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Bible Commentaries
2 Samuel 4

Ellicott's Commentary for English ReadersEllicott's Commentary

Verse 1


(1) All the Israelites were troubled.—The death of Abner affected both Ish-bosheth and his people. For the former, “his hands were feeble,” the whole support and strength of his throne being gone; the latter were “troubled” because they had been carrying on negotiations with David through Abner, and these were now thrown into confusion, and it became uncertain how they might result.

Verse 2

(2) A Beerothite.—Beeroth was one of the four cities of the Gibeonites (Joshua 9:17), and was allotted with the others to the tribe of Benjamin (Joshua 18:25). It is identified with the modern El-Bireh, nine miles north of Jerusalem. It is mentioned here, in the past tense, that Beeroth “was reckoned to Benjamin,” because in the time of the writer it was no longer inhabited. The fact that the murderers of Ish-bosheth were of his own tribe is made prominent.

Verse 3

(3) Fled to Gittaim.—Neither the cause of their flight, nor the place to which they fled, can be certainly determined. The Beerothites here appear as of the tribe of Benjamin, and it is probable that they fled from the incursions of the Philistines, and that Gittaim is the place mentioned in Nehemiah 11:35 as occupied by the Benjamites returning from Babylon. The expression “until this day” makes it likely that the time of the writer was not very far removed from the events which he relates.

Verse 4

(4) A son that was lame.—The reason for the introduction here of this account of Mephibosheth, Jonathan’s son, is to show that, he being physically in capacitated for the throne, the house of Saul became practically extinct with the death of Ish-bosheth. There were other descendants, but either illegitimate or of the female line (2 Samuel 21:8-9), and hence there was none other of his house to claim the throne.

Verse 5

(5) Who lay on a bed at noon—according to the custom in hot countries of taking a siesta at midday. Ish-bosheth’s bed was, of course, in the coolest and most retired part of the house.

Verse 6

(6) As though they would have fetched wheat.—Literally, fetching wheat. The English version gives the sense, since the fetching wheat (probably for their soldiers) was a pretext to cover their purpose. The LXX. has here a curious addition: “And, behold, the portress of the house was cleansing wheat, and she slumbered and slept, and the brothers slipt through.” On “the fifth rib”= abdomen, see Note on 2 Samuel 2:23.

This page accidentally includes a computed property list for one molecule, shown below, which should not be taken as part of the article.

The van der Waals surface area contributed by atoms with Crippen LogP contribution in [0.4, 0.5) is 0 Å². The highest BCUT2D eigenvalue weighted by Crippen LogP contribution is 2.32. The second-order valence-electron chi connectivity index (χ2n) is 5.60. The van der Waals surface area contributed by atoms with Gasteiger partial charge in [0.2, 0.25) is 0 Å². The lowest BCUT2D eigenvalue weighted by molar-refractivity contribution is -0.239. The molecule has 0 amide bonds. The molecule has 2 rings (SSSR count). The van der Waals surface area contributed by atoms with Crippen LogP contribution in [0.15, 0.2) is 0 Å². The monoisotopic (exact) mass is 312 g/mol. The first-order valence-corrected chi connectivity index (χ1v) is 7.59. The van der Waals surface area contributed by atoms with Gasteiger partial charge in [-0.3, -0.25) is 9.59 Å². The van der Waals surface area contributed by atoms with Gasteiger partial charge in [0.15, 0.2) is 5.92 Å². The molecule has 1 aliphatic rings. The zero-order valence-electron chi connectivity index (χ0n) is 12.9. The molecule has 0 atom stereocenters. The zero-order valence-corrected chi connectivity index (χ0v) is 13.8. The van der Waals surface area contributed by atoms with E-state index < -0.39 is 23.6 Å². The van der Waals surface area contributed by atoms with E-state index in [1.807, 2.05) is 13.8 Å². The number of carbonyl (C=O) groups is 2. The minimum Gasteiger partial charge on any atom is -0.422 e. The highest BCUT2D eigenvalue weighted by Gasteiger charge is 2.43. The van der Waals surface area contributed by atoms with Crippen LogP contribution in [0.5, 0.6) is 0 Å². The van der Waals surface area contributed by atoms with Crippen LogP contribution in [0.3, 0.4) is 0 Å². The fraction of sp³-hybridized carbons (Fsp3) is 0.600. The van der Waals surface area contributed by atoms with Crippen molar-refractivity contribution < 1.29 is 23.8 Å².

Verse 7

(7) Took his head.—There is no difficulty with the repetition in 2 Samuel 4:7 of what has been already mentioned inverse 6, for it is common in the Scripture narratives to repeat statements when any additional fact (as here, the carrying off of the head) is to be mentioned. (See, e.g., 2 Samuel 3:22-23, where Joab’s arrival is twice mentioned, and 2 Samuel 5:1-3, where the mention of the assembly at Hebron is repeated.)

Through the plain.—As in 2 Samuel 2:29, the Arabah, or valley of the Jordan, the natural way from Mahanaim to Hebron.

Verse 8

(8) The Lord hath avenged.—It is not to be supposed that the murderers pretended a Divine commission for their wicked deed; they only meant to say that, in the providence of God, David was thus avenged on the seed of his cruel persecutor. Yet they state the fact in the way they thought best calculated to awaken the gratitude of David towards themselves.

Verse 9

(9) Who hath redeemed.—David’s answer shows that he could trust in God to avenge him, and did not encourage or need the crimes of men to help him.

Verse 10

(10) Who thought that I would have given him.—The words thought that I would are not in the original, and the literal translation of the margin is better: “which was the reward I gave him.” This shows very plainly David’s view of the motive which prompted the Amalekite to his lie recorded in 2 Samuel 1:10.

Verse 11

(11) A righteous person—i.e., righteous, not at fault, so far as the matter in hand and his relation to the assassins is concerned.

Take you away from the earth.—“Rather, put you away out of the land. The word is one specially used of removing evil or the guilt of evil from the land (Deuteronomy 19:13; Deuteronomy 19:19, &c.). The guilt of murder defiled the land, until expiated by the execution of the murderer. (Numbers 35:33.)”—Kirkpatrick.

Verse 12

(12) Over the pool in Hebron.—The mutilation of the bodies of the criminals was itself a disgrace, and the hanging them up near the pool, to which all the people resorted, made this as public as possible and a terrible warning against the commission of such crimes by others. On the other hand, the head of Ish-bosheth was honourably buried in the sepulchre of his chief friend and supporter, Abner.

Bibliographical Information
Ellicott, Charles John. "Commentary on 2 Samuel 4". "Ellicott's Commentary for English Readers". https://www.studylight.org/commentaries/eng/ebc/2-samuel-4.html. 1905.
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